LOUISVILLE, Ky. — Researchers at the University of Louisville (UofL) hope to better understand the long- and short-term effects of COVID-19 with the Post COVID-19 Research Clinic. UofL's Division of Infectious Diseases created the multidisciplinary research clinic to study the wide variety of symptoms and effects of COVID-19.
What You Need To Know
- Researchers hope to better understand effects of COVID-19 with UofL's Post COVID-19 Research Clinic
- People from Louisville and surrounding areas previously diagnosed with COVID-19 can volunteer to participate
- Common post-COVID symptoms include decreased cardiac function, decreased lung capacity, and joint or muscle pain
- Vaccination status does not impact eligibility
People from Louisville and surrounding areas who were previously diagnosed with COVID-19 can volunteer to participate in the research study to document and monitor their symptoms and health changes over time.
“We will conduct comprehensive mental and physical assessments to determine the many possible effects of COVID-19,” said T’shura Ali, Ph.D., M.P.H., a UofL postdoctoral associate who manages the research clinic. “We want to expand the knowledge of how the disease progresses, to help improve treatments and interventions — both when patients are initially sick and after — to define, measure and prevent the long-term effects of COVID-19.”
In a release, UofL said post-COVID symptoms can be "any change in quality of life, health status or symptoms that emerge after the infection." Some of the most common symptoms include:
- Decreased cardiac function (fast-beating or pounding heart, heart palpitations, chest pains)
- Decreased lung capacity (difficulty breathing or shortness of breath)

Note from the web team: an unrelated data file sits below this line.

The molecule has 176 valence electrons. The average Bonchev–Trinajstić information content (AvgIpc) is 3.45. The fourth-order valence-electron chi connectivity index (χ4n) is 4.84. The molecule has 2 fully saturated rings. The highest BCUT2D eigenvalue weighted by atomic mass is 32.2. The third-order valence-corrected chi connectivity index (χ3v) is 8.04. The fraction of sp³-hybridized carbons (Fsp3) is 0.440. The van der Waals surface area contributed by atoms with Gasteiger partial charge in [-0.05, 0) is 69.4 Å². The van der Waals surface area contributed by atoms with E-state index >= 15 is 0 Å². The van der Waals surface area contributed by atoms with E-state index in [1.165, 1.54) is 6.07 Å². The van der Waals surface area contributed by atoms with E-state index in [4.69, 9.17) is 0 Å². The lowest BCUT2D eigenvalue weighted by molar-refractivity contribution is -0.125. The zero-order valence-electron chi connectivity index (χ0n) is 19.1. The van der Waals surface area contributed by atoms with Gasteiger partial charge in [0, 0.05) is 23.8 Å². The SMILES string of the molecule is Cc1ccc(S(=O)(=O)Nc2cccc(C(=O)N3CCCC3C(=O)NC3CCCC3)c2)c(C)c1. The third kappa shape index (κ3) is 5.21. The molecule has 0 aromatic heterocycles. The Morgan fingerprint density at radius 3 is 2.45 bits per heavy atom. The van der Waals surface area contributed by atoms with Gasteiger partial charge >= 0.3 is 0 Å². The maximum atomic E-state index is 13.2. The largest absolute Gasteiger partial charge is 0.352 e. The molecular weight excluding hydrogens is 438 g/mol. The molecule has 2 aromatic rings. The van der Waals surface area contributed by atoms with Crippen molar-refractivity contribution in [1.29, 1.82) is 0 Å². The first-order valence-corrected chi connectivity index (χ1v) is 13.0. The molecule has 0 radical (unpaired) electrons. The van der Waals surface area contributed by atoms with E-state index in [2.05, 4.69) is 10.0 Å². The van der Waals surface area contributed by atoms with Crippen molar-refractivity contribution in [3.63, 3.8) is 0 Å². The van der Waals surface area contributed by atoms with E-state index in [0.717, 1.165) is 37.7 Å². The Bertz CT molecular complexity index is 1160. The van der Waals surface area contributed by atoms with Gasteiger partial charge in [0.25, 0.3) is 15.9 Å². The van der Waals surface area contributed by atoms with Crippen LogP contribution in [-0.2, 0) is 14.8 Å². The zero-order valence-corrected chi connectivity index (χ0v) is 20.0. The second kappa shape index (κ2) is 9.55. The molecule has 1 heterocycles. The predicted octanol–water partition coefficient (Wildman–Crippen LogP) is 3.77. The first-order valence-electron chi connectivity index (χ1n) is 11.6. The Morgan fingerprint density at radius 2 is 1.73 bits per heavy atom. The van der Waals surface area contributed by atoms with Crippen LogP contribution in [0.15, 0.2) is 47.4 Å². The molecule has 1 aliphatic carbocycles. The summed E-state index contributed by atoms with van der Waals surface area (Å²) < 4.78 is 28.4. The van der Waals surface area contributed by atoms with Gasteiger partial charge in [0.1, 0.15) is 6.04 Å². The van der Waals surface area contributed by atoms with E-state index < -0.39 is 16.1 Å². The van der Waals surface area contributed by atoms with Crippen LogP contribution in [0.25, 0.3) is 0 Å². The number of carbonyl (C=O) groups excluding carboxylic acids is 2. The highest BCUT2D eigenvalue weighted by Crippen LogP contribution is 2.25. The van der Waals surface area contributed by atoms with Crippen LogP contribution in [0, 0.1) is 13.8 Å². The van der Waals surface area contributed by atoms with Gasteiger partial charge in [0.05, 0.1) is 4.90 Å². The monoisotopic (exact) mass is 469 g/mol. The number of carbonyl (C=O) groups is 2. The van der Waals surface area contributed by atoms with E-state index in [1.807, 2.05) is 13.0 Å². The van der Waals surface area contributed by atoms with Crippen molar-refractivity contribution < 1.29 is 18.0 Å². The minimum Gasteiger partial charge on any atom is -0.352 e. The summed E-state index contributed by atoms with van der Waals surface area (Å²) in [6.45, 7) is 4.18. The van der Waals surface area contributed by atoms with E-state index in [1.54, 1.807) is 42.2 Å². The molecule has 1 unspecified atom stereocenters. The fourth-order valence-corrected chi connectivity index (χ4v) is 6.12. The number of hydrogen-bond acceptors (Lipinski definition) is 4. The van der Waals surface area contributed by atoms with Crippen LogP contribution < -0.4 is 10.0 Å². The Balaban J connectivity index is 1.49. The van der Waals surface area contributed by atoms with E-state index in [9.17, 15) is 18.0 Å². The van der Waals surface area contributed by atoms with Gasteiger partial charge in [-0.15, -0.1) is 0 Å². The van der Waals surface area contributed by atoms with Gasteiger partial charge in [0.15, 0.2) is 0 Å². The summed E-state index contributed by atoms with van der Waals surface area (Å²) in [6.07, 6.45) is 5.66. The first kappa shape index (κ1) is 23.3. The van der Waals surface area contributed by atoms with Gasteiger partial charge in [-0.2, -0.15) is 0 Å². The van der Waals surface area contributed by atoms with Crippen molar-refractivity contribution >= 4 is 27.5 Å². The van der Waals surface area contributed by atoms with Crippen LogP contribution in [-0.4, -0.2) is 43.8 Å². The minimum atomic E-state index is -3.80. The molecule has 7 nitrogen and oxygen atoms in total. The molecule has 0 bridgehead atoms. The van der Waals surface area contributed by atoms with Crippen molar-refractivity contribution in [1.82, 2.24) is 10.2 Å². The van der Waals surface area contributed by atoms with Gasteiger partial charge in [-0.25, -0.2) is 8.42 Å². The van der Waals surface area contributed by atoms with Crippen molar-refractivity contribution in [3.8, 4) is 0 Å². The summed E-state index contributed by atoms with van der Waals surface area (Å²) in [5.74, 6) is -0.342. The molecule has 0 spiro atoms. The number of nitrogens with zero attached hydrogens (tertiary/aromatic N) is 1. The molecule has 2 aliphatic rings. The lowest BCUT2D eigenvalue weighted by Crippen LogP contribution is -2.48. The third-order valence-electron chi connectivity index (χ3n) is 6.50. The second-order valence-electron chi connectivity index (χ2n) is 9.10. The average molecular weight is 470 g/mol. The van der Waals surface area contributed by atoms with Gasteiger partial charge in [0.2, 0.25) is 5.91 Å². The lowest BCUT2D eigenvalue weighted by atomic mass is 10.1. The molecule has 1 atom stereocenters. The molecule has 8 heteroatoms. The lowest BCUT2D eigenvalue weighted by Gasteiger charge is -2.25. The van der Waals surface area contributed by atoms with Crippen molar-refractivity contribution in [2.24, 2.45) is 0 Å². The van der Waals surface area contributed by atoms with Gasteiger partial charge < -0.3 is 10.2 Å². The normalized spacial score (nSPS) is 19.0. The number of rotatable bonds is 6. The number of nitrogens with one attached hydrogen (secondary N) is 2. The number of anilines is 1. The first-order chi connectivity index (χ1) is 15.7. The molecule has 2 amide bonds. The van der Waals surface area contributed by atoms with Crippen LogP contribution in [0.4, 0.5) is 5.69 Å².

- Joint or muscle pain
- Blood clotting issues
- A decline in mental health
- Intense migraines or headaches
- Brain fog (difficulty thinking or concentrating)
- Continued loss of smell or taste
People are eligible to participate in the study whether they have experienced long-term symptoms following infection or had no additional symptoms, and vaccination status doesn't affect eligibility.
The release said researchers will record participants' health history and all their COVID-19 symptoms and health changes over time. They will record vital signs, conduct physical examinations and administer validated health assessments, vision tests, lung function tests and electrocardiograms (EKG). Participants will also be asked to provide blood and urine samples at each visit. The data will be analyzed by a group of experts led by Julio Ramirez, M.D., professor and chief of the Division of Infectious Diseases, including physicians and researchers in cardiovascular medicine, perioperative medicine, pulmonary care and critical care as well as clinical and translational researchers.
Jiapeng Huang, M.D., Ph.D., professor in the Department of Anesthesiology and Perioperative Medicine, supported by Gilead Sciences, is conducting a sub-study of the research clinic's participants to further study decreased heart and lung functions, some of the most common and severe symptoms associated with COVID-19.
“For this project, we will study the heart, lungs and blood vessels of individuals who have been ill with COVID-19 using ultrasounds done at the clinic. This research will establish the foundation for future preventive and therapeutic strategies,” Huang said.
All appointments and tests are free for the participants. Information will be used for research purposes only and will remain confidential. While the research clinic doesn't provide treatment or referrals, abnormal findings will be reported to participants. Study visits are conducted every three to six months and participants are followed for about one year.